The Further Education and Training Awards Council (FETAC) was set up as a statutory body on 11 June 2001 by the Minister for Education and Science. Under the Qualifications (Education & Training) Act, 1999, FETAC now has responsibility for making awards previously made by NCVA.
Animal Grooming Level 5
Level 5 Module Descriptor Summary of Contents Introduction
Describes how the module functions as part of the national vocational certificate framework.
Indicates the module content. This title appears on the learner’s certificate. It can be used to download the module from the website www.fetac.ie.
An individual code is assigned to each module; a letter at the beginning denotes a vocational or general studies area under which the module is grouped and the first digit denotes its level within the national vocational certificate framework.
Level Credit Value
Indicates where the module is placed in the national vocational certificate framework, from Level 3 to Level 6. Denotes the amount of credit that a learner accumulates on achievement of the module.
Describes in summary what the learner will achieve on successfully completing the module and in what learning and vocational contexts the module has been developed. Where relevant, it lists what certification will be awarded by other certification agencies.
Preferred Entry Level
Recommends the level of previous achievement or experience of the learner. Usually ‘none’ but in some cases detail is provided here of specific learner or course provider requirements. There may also be reference to the minimum safety or skill requirements that learners must achieve prior to assessment.
General Aims Units Specific Learning Outcomes Portfolio of Assessment Grading Individual Candidate Marking Sheets Module Results Summary Sheet Appendices Glossary of Assessment Techniques Assessment Principles
Describe in 3-5 statements the broad skills and knowledge learners will have achieved on successful completion of the module. Structure the learning outcomes; there may be no units. Describe in specific terms the knowledge and skills that learners will have achieved on successful completion of the module. Provides details on how the learning outcomes are to be assessed. Provides details of the grading system used. List the assessment criteria for each assessment technique and the marking system. Records the marks for each candidate in each assessment technique and in total. It is an important record for centres of their candidate’s achievements. Can include approval forms for national governing bodies. Explains the types of assessment techniques used to assess standards. Describes the assessment principles that underpin FETAC approach to assessment.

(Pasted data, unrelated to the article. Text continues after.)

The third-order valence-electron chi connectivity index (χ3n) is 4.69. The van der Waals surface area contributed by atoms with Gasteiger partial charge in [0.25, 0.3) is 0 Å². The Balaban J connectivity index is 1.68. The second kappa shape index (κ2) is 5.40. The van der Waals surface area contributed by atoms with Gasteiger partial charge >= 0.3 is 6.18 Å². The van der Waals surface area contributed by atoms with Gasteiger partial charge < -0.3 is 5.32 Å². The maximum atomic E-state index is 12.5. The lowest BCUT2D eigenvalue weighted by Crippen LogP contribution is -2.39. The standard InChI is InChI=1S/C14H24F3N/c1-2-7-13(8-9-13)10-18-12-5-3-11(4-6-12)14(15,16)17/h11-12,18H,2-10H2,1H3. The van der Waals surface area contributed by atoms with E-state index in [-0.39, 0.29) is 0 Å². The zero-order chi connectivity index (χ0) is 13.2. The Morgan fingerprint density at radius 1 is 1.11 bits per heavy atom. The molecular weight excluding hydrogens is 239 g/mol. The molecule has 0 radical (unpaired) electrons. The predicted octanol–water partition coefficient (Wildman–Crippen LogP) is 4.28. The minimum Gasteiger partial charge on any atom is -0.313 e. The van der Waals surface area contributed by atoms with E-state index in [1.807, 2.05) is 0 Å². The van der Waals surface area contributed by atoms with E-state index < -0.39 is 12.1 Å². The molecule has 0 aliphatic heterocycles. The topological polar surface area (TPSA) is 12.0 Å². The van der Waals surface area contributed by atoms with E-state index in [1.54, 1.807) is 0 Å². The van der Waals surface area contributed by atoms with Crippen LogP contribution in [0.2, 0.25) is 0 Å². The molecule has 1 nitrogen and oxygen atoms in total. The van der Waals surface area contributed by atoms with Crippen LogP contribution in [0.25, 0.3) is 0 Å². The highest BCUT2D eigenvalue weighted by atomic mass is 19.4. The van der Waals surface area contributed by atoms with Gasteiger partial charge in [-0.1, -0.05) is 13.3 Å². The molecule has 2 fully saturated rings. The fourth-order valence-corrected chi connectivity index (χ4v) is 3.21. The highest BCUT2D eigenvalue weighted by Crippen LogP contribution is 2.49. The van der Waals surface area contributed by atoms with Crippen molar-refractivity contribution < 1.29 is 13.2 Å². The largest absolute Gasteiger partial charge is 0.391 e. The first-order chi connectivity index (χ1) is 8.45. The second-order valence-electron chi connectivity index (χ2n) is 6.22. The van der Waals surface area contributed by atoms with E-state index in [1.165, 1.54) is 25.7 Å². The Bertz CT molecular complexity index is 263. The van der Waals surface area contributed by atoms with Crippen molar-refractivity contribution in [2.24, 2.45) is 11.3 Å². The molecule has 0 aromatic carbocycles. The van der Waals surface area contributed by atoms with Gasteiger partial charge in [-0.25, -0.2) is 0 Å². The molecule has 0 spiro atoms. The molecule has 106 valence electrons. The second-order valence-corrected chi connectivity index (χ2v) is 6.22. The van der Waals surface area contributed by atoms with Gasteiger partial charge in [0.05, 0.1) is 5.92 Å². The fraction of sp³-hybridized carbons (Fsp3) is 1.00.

Introduction A module is a statement of the standards to be achieved to gain an FETAC award. Candidates are assessed to establish whether they have achieved the required standards. Credit is awarded for each module successfully completed. The standards in a module are expressed principally in terms of specific learning outcomes, i.e. what the learner will be able to do on successful completion of the module. The other elements of the module - the purpose, general aims, assessment details and assessment criteria - combine with the learning outcomes to state the standards in a holistic way. While FETAC is responsible for setting the standards for certification in partnership with course providers and industry, it is the course providers who are responsible for the design of the learning programmes. The duration, content and delivery of learning programmes should be appropriate to the learners’ needs and interests, and should enable the learners to reach the standard as described in the modules. Modules may be delivered alone or integrated with other modules. The development of learners’ core skills is a key objective of vocational education and training. The opportunity to develop these skills may arise through a single module or a range of modules. The core skills include: • • • • • • • • • • • •
taking initiative taking responsibility for one’s own learning and progress problem solving applying theoretical knowledge in practical contexts being numerate and literate having information and communication technology skills sourcing and organising information effectively listening effectively communicating orally and in writing working effectively in group situations understanding health and safety issues reflecting on and evaluating quality of own learning and achievement.
Course providers are encouraged to design programmes which enable learners to develop core skills.
This module has been developed to give the learner the knowledge and skills required to groom small animals competently. This is a mandatory module of the Level 5 Certificate in Applied Science Animal Care.